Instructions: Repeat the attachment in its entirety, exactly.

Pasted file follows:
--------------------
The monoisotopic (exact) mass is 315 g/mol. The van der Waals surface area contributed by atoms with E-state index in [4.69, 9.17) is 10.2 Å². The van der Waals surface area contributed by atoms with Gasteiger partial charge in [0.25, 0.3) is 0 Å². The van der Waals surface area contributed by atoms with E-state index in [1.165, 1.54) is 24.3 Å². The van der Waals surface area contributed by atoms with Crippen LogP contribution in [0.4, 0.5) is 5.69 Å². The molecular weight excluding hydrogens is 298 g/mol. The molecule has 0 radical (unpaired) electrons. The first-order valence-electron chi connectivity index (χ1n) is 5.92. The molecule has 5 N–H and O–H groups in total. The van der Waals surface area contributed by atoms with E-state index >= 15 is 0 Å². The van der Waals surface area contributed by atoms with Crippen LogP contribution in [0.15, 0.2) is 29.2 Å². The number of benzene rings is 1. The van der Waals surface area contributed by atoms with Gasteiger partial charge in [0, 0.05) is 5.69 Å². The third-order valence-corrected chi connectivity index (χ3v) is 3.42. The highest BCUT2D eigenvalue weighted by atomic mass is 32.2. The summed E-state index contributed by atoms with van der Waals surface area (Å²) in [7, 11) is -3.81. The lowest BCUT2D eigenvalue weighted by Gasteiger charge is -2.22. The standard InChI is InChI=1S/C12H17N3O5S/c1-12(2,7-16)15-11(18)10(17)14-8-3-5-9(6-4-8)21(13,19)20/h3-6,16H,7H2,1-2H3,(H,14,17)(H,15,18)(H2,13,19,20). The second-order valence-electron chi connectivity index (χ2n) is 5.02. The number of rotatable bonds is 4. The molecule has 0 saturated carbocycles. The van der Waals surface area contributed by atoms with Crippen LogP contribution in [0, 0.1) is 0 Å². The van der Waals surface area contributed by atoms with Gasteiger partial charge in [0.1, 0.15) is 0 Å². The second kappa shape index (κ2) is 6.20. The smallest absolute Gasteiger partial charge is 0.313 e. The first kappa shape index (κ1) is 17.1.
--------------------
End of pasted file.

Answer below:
The monoisotopic (exact) mass is 315 g/mol. The van der Waals surface area contributed by atoms with E-state index in [4.69, 9.17) is 10.2 Å². The van der Waals surface area contributed by atoms with Gasteiger partial charge in [0.25, 0.3) is 0 Å². The van der Waals surface area contributed by atoms with E-state index in [1.165, 1.54) is 24.3 Å². The van der Waals surface area contributed by atoms with Crippen LogP contribution in [0.4, 0.5) is 5.69 Å². The molecular weight excluding hydrogens is 298 g/mol. The molecule has 0 radical (unpaired) electrons. The first-order valence-electron chi connectivity index (χ1n) is 5.92. The molecule has 5 N–H and O–H groups in total. The van der Waals surface area contributed by atoms with E-state index >= 15 is 0 Å². The van der Waals surface area contributed by atoms with Crippen LogP contribution in [0.15, 0.2) is 29.2 Å². The number of benzene rings is 1. The van der Waals surface area contributed by atoms with Gasteiger partial charge in [0, 0.05) is 5.69 Å². The third-order valence-corrected chi connectivity index (χ3v) is 3.42. The highest BCUT2D eigenvalue weighted by atomic mass is 32.2. The summed E-state index contributed by atoms with van der Waals surface area (Å²) in [7, 11) is -3.81. The lowest BCUT2D eigenvalue weighted by Gasteiger charge is -2.22. The standard InChI is InChI=1S/C12H17N3O5S/c1-12(2,7-16)15-11(18)10(17)14-8-3-5-9(6-4-8)21(13,19)20/h3-6,16H,7H2,1-2H3,(H,14,17)(H,15,18)(H2,13,19,20). The second-order valence-electron chi connectivity index (χ2n) is 5.02. The number of rotatable bonds is 4. The molecule has 0 saturated carbocycles. The van der Waals surface area contributed by atoms with Crippen LogP contribution in [0, 0.1) is 0 Å². The van der Waals surface area contributed by atoms with Gasteiger partial charge in [0.1, 0.15) is 0 Å². The second kappa shape index (κ2) is 6.20. The smallest absolute Gasteiger partial charge is 0.313 e. The first kappa shape index (κ1) is 17.1.